Monday, September 9, 2013, marked the 34th anniversary of the dedication of Sacred Heart Cathedral. Rev. Msgr. Girard Sherba, who served as Rector of the Cathedral from 2000-2009, was Principal Celebrant at the 12:10 Mass.
The church, which was built in the early 1920s, was designated to be the Cathedral of Raleigh in 1924 when the Vatican established the Diocese of Raleigh. But it was not dedicated at the time.
Sitting in a front pew of the historic church prior to Mass, Msgr. Sherba explained that prior to 1983 a church could not be dedicated until payment for its construction was complete.
“The first Mass was offered October 16, 1924,” Msgr. Sherba said. “A church is dedicated only if it’s paid for. But it wasn’t paid for at the time.” The church wasn’t dedicated in the 1930s either. The likely reason was due to the renovation that took place with the addition of terrazzo floors and stained glass windows.
Decades passed before (then) Fr. Thomas Hadden became rector of Cathedral and began a renovation in 1979. “Msgr. Hadden realized it was never dedicated,” said Msgr. Sherba. “So he asked Bishop Gossman to dedicate it. On September 9, 1979, 55 years after it was named a Cathedral, it was dedicated.”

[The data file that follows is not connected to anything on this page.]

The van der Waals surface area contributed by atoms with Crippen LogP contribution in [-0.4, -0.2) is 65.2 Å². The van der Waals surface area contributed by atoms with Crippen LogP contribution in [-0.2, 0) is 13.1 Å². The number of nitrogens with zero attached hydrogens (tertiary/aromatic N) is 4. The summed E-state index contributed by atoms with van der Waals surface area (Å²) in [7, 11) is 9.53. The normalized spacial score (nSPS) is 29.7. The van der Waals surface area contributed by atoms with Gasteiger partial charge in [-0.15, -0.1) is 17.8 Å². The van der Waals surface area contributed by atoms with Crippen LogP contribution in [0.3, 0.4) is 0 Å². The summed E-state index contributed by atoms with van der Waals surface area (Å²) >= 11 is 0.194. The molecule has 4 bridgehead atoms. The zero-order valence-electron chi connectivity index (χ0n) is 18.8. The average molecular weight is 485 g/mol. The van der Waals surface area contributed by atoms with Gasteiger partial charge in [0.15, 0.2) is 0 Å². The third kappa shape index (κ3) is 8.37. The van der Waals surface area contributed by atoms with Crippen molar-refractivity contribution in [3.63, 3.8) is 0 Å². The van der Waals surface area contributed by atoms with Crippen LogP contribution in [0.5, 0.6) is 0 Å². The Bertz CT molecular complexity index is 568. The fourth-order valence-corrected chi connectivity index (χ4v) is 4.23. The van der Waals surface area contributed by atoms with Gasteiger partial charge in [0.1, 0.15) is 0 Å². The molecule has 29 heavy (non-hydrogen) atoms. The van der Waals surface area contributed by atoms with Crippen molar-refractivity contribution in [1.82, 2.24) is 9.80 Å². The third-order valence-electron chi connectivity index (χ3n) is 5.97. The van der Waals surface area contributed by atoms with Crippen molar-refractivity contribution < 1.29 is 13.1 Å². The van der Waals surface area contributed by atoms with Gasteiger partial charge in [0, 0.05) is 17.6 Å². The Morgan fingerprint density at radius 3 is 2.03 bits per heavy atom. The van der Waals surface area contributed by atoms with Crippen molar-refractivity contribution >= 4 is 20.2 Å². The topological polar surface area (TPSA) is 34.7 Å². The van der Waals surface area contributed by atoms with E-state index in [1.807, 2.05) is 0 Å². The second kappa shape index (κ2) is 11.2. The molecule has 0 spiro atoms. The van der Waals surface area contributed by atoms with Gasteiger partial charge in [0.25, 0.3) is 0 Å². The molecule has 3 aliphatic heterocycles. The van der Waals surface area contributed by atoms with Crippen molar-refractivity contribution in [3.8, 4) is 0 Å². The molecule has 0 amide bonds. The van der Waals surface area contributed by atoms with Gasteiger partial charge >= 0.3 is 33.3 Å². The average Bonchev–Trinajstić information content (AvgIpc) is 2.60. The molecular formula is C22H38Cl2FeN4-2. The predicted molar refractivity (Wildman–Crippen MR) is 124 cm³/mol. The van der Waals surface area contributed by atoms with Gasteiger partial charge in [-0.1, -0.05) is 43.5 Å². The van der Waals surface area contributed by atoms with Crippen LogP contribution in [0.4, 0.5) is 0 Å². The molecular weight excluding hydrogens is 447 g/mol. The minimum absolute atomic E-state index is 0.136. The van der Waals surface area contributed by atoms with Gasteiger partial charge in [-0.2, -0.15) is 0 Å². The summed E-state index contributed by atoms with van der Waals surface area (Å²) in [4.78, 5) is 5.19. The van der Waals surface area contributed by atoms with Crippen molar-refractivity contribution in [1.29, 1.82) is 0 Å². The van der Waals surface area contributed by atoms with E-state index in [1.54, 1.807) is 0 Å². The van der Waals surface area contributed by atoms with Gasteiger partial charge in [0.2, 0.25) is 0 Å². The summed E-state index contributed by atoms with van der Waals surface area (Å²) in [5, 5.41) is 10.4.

Msgr. Sherba, who was Fr. Sherba at the time, was present for the dedication and can point out the dedication candle on which he put the Chrism oil and sign of the cross on that day.
“See, there are four candles,” he said, pointing to four small candles toward the front of the church that sit on blocks mounted to the wall. “The candles are here to show this is a dedicated building.”
In his homily, Msgr. Sherba said, “This is a place of worship. A place of joy.”
Fr. Justin Kerber, C.P., current rector of Sacred Heart Cathedral, was present to welcome Msgr. Sherba to the afternoon Mass.
“The Mass prayers for a dedication are especially beautiful,” said Fr. Justin Kerber. “They remind us of how fortunate we are to have these sacred places. We have to treat them that way. We have to cherish them. I hope this is a place of beautiful sacramental worship, a place that’s a refuge for sinners and a place where people come closer to God.”